Charles Glover of the FT blogs about the share sale in Sberbank, representing the tastiest slice of Russia’s next wave of privatizations.
Sberbank was created out of the old Sberkass system which handled state salaries in Soviet days: it was “the ministry of paying money” according to Gref. (…)
The bank is 60 per-cent-owned by the central bank – an association which has helped Sberbank in weathering crises. But with the latest privatization announcement earlier this year – a 7 percent stake to be sold for roughly $5.5bn, the state stake will be reduced to 53 percent. International investors will be offered a chance to get in on the sale.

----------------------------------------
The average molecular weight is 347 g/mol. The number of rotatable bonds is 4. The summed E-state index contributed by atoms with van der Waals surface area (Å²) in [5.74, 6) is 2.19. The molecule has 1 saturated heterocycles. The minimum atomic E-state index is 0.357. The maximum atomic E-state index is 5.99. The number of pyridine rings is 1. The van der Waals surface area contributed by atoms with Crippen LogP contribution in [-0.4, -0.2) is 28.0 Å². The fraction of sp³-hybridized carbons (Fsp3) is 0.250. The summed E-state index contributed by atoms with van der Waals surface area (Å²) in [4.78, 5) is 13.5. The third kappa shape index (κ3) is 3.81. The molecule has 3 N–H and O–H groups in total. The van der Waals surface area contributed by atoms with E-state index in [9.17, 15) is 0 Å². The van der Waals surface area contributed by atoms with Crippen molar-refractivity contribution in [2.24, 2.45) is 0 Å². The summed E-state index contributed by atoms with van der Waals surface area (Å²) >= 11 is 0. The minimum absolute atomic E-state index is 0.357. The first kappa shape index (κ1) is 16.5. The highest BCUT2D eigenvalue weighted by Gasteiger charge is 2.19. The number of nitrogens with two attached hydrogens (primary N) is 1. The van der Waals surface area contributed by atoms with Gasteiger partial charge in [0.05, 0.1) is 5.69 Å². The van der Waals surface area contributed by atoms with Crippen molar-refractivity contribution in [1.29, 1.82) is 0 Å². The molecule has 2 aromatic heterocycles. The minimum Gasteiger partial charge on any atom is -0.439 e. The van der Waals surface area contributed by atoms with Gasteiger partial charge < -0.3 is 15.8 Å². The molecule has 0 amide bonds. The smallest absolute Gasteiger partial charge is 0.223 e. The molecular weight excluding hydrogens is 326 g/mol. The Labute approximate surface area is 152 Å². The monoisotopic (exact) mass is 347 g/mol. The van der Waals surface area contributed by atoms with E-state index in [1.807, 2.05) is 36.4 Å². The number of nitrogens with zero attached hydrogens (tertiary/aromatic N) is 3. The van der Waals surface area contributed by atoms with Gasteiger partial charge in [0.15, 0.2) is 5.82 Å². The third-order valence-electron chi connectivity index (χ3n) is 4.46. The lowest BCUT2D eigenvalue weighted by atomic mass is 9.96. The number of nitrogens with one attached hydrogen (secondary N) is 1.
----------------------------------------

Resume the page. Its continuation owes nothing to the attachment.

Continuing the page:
The government may even eventually decide to go below a controlling shareholding. Gref says that going down to 50 per cent plus one share would present little problem, but going over that threshold should only be done “after lots of discussion.”
Aside from the Kremlin’s instinctive to desire to retain control of such a powerful institution, the issue of trust will loom large in such a discussion. Private business ranks low in public esteem in Russia.